Feb. 21 (UPI) -- Five-time Olympic medalist Chad Hedrick finds it difficult to look up at the medal count and see Team USA distantly trailing the leaders at the 2018 Winter Games.
After all, he does have some experience in adding to that treasure tally. He owns a gold medal, two silver medals and two bronze medals. The speed skating icon won three of the them in 2006 in Turin, Italy. The other two came in 2010 at the Vancouver Winter Olympics.
"In the past, Team USA had pretty strong performances from speed skating in particular," Hedrick told UPI Tuesday. "I think maybe that is a little bit of a void here. I think the other sports are doing OK, maybe not as good as they have in the past."
"But for me to look up there...It's difficult to look and see us so far behind. It's like a guy who went to Alabama to play football and like eight years later he's part of the alumni. He's looking at the medal count like 'man, we aren't doing as good as we were when I was [winning] a national championship...so it's disappointing, but I'm sure everyone of them worked hard. Maybe they are having some bad luck and maybe there are just great athletes on the other side of the field."
Team USA trailed Norway, Germany, Canada, the Netherlands and France entering day 12 of the Winter Games in Pyeongchang, South Korea. Norway had 29 medals after 11 days of competition, while Team USA had 12. Just one of the dozen claimed by Americans came from speed skating. John-Henry Krueger won silver in a men's short-track event.
Hedrick now works in real estate in the Houston-area. He lives in The Woodlands with his three children and wife Lynsey, but was in Hersey, Pa. on Tuesday, meeting with fans at Team USA WinterFest presented by Hershey's. The candy company is also giving out free Hershey's Gold candy bars throughout the Games for every time Team USA wins a gold medal.
That's something the Americans have done five times during these Winter Games. Team USA finished with the second-most medals, trailing Russia, in the 2014 Winter Games. The Americans had an Olympics-leading 36 medals in 2010. Team USA ranked second in 2006 and 2002 and ranked fifth in 1992, 1994 and 1998.
Some Games gurus have mentioned the ideal conditions for foreign lands outside of the United States, claiming a possible advantage during outdoor events for other countries. But Hedrick says it's all "perception."
"I know that the U.S. national team has every resource they need, thanks to sponsors like Hershey. We have the best coaches, the best facilities. We have all of those things that give us the opportunity to put on the stars and stripes and display our skills there on that day. I think ice conditions and different teams having this or that is a moot point.
"I know that I was blessed to have everything that I needed to do my best. And when you get to the line, it's all on you man. This is your window of opportunity to go and chase gold. And if you got it, you got it. If you don't, you know you need to make a decision whether you are going to battle another four years or not."
Hedrick, 40, specialized in distance events. He won his medals in the 1,000m, 1,500m 5,000m, 10,000m and the team pursuit.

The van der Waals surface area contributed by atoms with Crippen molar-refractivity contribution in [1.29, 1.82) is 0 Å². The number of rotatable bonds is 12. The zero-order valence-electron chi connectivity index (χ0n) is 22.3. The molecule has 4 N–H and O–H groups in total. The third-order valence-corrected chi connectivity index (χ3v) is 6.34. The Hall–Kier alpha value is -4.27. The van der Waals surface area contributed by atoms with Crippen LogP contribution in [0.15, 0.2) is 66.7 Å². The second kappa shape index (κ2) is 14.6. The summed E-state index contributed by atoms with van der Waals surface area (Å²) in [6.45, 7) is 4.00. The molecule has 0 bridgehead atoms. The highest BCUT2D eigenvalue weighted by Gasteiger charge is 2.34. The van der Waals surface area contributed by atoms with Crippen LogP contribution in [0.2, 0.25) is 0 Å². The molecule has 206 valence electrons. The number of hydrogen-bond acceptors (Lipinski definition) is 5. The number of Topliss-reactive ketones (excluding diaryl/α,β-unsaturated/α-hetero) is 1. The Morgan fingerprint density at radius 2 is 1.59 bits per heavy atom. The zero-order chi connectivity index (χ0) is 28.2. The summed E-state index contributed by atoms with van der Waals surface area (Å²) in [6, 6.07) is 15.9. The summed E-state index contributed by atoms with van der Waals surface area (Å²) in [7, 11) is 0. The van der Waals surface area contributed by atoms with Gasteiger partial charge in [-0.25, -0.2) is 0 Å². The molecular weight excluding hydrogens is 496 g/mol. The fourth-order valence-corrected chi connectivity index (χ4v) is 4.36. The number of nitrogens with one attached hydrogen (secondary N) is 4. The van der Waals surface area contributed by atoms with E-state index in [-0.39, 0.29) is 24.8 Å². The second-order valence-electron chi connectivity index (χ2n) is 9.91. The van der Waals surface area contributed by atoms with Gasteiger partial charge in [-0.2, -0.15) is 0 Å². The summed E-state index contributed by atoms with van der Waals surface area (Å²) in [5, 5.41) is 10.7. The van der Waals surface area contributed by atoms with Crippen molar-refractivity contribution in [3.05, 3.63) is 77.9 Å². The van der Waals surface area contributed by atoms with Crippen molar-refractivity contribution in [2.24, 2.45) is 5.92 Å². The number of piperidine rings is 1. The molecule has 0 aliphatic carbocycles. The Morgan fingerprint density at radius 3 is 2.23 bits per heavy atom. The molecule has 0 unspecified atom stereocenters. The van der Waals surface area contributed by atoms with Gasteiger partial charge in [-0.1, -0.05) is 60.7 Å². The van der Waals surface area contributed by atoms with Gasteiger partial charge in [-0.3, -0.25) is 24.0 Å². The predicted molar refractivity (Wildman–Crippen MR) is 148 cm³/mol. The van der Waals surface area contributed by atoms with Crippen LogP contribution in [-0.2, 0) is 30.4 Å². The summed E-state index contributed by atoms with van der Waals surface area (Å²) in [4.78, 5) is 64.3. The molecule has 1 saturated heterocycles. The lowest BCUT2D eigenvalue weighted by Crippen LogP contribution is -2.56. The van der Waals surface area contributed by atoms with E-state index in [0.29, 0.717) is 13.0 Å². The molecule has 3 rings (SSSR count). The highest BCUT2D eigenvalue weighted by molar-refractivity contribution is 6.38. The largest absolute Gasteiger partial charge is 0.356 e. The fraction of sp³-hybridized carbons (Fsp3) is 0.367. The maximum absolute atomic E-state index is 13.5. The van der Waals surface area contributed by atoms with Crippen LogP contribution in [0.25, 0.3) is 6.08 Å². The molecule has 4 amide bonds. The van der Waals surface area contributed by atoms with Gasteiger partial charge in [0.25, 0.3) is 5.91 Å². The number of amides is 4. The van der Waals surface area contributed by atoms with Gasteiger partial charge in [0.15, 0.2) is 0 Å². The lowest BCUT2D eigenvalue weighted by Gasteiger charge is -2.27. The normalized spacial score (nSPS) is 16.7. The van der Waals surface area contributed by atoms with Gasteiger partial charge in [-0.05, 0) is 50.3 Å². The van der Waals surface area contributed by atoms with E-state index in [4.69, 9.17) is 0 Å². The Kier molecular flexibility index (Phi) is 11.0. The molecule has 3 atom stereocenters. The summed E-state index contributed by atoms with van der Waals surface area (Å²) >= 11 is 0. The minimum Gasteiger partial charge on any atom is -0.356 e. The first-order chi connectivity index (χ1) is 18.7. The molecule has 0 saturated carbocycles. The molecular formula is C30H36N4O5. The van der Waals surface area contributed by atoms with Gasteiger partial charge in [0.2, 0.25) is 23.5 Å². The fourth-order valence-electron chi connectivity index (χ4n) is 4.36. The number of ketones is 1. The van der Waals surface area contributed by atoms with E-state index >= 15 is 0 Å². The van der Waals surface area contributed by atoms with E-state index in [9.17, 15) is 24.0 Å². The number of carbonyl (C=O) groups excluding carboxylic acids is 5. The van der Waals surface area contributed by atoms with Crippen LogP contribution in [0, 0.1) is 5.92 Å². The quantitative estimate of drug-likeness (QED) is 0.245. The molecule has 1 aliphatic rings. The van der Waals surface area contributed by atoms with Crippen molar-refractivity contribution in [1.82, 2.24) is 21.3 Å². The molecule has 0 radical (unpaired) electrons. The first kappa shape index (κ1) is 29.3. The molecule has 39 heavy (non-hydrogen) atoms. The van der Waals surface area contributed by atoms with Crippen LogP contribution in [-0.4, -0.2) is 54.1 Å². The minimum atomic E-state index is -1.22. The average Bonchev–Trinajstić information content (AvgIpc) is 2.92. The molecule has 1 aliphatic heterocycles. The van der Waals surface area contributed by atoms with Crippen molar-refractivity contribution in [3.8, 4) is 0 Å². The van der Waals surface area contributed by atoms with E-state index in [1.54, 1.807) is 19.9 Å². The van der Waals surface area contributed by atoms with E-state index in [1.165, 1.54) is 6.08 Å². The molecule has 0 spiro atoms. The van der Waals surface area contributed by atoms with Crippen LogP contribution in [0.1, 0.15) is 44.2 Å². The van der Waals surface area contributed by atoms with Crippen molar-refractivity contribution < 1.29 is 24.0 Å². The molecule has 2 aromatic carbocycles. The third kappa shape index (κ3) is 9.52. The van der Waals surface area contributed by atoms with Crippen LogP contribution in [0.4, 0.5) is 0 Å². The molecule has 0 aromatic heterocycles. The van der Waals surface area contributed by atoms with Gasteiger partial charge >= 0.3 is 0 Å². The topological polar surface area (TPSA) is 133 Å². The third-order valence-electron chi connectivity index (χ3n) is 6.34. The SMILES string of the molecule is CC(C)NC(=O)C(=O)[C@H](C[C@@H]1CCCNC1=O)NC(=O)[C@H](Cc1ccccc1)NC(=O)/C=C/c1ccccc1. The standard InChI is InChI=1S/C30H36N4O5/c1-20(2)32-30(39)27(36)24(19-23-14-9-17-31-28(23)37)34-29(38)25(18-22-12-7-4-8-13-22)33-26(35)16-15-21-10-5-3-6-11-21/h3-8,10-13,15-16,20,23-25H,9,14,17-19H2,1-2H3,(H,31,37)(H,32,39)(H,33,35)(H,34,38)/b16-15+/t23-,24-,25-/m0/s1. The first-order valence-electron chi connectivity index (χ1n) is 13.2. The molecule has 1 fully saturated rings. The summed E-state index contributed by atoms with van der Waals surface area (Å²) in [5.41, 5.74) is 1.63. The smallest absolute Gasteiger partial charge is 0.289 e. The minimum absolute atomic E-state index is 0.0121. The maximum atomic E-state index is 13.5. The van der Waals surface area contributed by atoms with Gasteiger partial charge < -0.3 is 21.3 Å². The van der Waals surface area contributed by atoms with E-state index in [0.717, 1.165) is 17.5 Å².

He was able to mute the noise along the way, while pumping up his intensity for frozen floor focus.
"This isn't a world championship," Hedrick said. "This isn't a World Cup. It's now the Olympics. They put these five circles on the wall and you are skating between these walls with these five circles. It plays a lot of tricks on your head. It makes you feel like the next five or 10 minutes are going to define me as a person, whether I succeed or if the American public looks at me as a failure."
That type of pressure could be seen several times during these Winter Games. Millions of viewers absorbed anxiety through their flatscreens when Nathan Chen repeatedly fell to the ice during his figure skating short program or felt for young speed skater Maame Biney when she finished in last place in the 1,500-meter event and tears streamed down her face.
"I think there are a lot of things that people watching don't think about," Hedrick said. "It's the difference between somebody who is very good and somebody who is a champion. It's the one who can handle that pressure and come to the starting line ready to go and make it all happen."
There isn't a lesson in a textbook about what to do on that starting line. The secret to success on the grandest stage is a lot of training, according to Hedrick.
"It's called go there and be prepared because there is nothing better than knowing you put everything into it and nobody can prevent you from competing at your best," he said. "I remember before my 5k, when I won my gold medal in Torino. I remember the pressure that I felt. I remember having 35 people in the stands from Texas who came to support me. I remember feeling almost like a circus monkey, like I had to perform for them so they enjoyed this trip that they came on and spent thousands of dollars on. When, you know what, these people that are watching me, they are going to love me if I'm getting seventh place or if I win. It's a lot of added pressure you put on yourself. But you just have to go there, have fun and know that all the preparation you put into it was good enough."